Jobbernowl (Big Stir)
A momentous occasion occurs June 24th, as this is the date the new Spygenius album is released. Skating in as the Canterbury, England band’s seventh full-length endeavor, “Jobbernowl” is jammed to the pores with tunes of the “hit repeat button” quality.
But then again, we wouldn’t expect anything less from lead singer and guitarist Peter Watts, bassist and vocalist Ruth Rogers, keyboardist and vocalist Matt Byrne and drummer and vocalist Alan Cummings, who certainly hold court as one of the most interesting and exciting musical configurations of today.
Enigmatic verse, compounded by ripe melodies, compelling instrumentation and perfectly-pressed harmonies represent “Jobbernowl,” beginning with the spinning thrust of “I Dig Your New Robes, Pierre!,” which is topped by a manic chorus of “Dig it! Dig it! Dig it!,” and then there’s the throbbing stomp of “Sky-Pie, Century 21” that slips a pinch of zoomy surf-rock shadings into the fold via the iconic “Batman” theme.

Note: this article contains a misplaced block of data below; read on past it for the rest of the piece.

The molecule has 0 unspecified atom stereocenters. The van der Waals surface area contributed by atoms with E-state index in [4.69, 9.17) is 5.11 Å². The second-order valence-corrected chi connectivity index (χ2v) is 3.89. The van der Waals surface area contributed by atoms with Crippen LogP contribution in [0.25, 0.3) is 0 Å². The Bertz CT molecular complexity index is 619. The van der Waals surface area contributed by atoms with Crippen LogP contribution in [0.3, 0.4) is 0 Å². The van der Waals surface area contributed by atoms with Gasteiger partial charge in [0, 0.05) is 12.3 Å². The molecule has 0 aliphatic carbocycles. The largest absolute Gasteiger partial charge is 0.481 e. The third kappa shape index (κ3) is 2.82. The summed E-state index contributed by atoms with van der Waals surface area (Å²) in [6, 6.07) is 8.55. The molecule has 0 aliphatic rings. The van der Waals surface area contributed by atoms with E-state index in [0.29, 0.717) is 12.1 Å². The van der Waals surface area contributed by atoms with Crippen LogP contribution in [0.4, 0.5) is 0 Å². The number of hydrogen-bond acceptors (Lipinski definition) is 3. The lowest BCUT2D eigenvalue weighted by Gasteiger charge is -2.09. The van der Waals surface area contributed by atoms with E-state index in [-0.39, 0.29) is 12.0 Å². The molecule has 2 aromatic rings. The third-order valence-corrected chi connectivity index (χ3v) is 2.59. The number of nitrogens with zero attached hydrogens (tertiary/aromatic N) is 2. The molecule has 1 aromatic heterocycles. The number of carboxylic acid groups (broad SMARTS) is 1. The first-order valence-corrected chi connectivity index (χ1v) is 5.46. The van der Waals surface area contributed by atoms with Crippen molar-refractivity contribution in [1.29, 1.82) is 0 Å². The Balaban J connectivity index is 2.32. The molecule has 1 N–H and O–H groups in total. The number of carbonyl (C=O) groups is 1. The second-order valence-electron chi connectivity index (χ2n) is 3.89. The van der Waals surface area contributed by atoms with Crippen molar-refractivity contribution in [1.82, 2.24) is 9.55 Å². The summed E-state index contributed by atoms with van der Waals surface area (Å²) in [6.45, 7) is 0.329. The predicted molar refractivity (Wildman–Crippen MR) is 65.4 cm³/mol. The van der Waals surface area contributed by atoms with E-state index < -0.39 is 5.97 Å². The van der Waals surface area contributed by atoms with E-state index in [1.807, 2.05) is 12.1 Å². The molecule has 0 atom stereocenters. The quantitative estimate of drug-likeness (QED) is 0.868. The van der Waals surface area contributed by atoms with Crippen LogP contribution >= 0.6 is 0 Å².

Submerged in jangling guitars and juicy hooks, “Mandy Rice-Davies Applies” cycles in as another particularly stand out cut on the album. Also seated in the platinum-plus category is “Screwy,” a bippity-boppity XTC-influenced number charting the experiences of a couple who are nine years apart in age.
An invitation to spool back to the flower power era, “The Marvellous, Mendacious Time Machine” is an uptempo slice of psychedelic pop magic, where “Son Of The Morning, Go Man Go!” rocks to a racing beat, based in the neighborhood of The Buzzcocks and The Undertones.
Classy piano flourishes, whirling with beauty and grace, highlight “All That Is Solid Melts Into Ash,” which frequently reflects the moodier aspects of The Beach Boys, while the squeaky ukulele-driven “Foucault Swings Like A Pendelum Do” would make Tiny Tim glow with pride.
As is the case with previous Spygenius albums, “Jobbernowl” contains a grab bag of notions, but such variation somehow manages to flow to a synchronized rhythm. So raise a toast to these three lads and a lady, and relish every minute of “Jabbernowl” and its avant-garde magnetism.